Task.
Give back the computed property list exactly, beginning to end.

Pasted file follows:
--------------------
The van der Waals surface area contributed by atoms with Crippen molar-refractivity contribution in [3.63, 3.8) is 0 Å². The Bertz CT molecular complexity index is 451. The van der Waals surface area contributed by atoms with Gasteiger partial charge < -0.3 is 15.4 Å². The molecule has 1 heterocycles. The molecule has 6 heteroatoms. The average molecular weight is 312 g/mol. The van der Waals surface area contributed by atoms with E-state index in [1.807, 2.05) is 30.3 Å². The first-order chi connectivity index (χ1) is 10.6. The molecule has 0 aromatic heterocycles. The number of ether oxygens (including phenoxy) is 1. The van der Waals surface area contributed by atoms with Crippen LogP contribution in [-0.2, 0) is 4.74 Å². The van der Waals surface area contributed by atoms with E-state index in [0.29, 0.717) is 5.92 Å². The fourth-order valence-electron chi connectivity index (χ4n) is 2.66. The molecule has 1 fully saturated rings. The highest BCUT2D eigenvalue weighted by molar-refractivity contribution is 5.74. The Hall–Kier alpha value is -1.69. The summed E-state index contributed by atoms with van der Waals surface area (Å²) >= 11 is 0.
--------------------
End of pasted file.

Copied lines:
The van der Waals surface area contributed by atoms with Crippen molar-refractivity contribution in [3.63, 3.8) is 0 Å². The Bertz CT molecular complexity index is 451. The van der Waals surface area contributed by atoms with Gasteiger partial charge < -0.3 is 15.4 Å². The molecule has 1 heterocycles. The molecule has 6 heteroatoms. The average molecular weight is 312 g/mol. The van der Waals surface area contributed by atoms with E-state index in [1.807, 2.05) is 30.3 Å². The first-order chi connectivity index (χ1) is 10.6. The molecule has 0 aromatic heterocycles. The number of ether oxygens (including phenoxy) is 1. The van der Waals surface area contributed by atoms with Crippen LogP contribution in [-0.2, 0) is 4.74 Å². The van der Waals surface area contributed by atoms with E-state index in [0.29, 0.717) is 5.92 Å². The fourth-order valence-electron chi connectivity index (χ4n) is 2.66. The molecule has 1 fully saturated rings. The highest BCUT2D eigenvalue weighted by molar-refractivity contribution is 5.74. The Hall–Kier alpha value is -1.69. The summed E-state index contributed by atoms with van der Waals surface area (Å²) >= 11 is 0.